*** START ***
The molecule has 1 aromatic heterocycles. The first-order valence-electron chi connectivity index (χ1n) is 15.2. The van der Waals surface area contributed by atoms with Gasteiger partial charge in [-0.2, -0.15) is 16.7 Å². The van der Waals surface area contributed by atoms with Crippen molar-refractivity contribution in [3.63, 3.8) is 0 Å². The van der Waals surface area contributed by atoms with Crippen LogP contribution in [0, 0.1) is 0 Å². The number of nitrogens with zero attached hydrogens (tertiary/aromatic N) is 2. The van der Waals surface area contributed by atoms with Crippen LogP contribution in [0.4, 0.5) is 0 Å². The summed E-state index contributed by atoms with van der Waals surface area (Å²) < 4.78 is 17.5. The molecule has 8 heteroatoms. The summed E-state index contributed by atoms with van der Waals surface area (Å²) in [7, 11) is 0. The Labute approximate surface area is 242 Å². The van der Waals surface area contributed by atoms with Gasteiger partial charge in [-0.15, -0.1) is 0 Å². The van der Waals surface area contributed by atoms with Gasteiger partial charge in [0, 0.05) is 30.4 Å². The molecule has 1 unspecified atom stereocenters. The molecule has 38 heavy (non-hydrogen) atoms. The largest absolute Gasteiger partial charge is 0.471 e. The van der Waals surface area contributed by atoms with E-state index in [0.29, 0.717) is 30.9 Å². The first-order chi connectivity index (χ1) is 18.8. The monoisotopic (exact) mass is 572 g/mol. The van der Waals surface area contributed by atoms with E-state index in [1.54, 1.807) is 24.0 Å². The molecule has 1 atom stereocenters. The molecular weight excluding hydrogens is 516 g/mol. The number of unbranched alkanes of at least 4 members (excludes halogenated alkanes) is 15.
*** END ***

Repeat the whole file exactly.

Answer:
The molecule has 1 aromatic heterocycles. The first-order valence-electron chi connectivity index (χ1n) is 15.2. The van der Waals surface area contributed by atoms with Gasteiger partial charge in [-0.2, -0.15) is 16.7 Å². The van der Waals surface area contributed by atoms with Crippen molar-refractivity contribution in [3.63, 3.8) is 0 Å². The van der Waals surface area contributed by atoms with Crippen LogP contribution in [0, 0.1) is 0 Å². The number of nitrogens with zero attached hydrogens (tertiary/aromatic N) is 2. The van der Waals surface area contributed by atoms with Crippen LogP contribution in [0.4, 0.5) is 0 Å². The summed E-state index contributed by atoms with van der Waals surface area (Å²) < 4.78 is 17.5. The molecule has 8 heteroatoms. The summed E-state index contributed by atoms with van der Waals surface area (Å²) in [7, 11) is 0. The Labute approximate surface area is 242 Å². The van der Waals surface area contributed by atoms with Gasteiger partial charge in [-0.15, -0.1) is 0 Å². The van der Waals surface area contributed by atoms with Gasteiger partial charge in [0, 0.05) is 30.4 Å². The molecule has 1 unspecified atom stereocenters. The molecule has 38 heavy (non-hydrogen) atoms. The largest absolute Gasteiger partial charge is 0.471 e. The van der Waals surface area contributed by atoms with E-state index in [0.29, 0.717) is 30.9 Å². The first-order chi connectivity index (χ1) is 18.8. The monoisotopic (exact) mass is 572 g/mol. The van der Waals surface area contributed by atoms with E-state index in [1.54, 1.807) is 24.0 Å². The molecule has 1 atom stereocenters. The molecular weight excluding hydrogens is 516 g/mol. The number of unbranched alkanes of at least 4 members (excludes halogenated alkanes) is 15.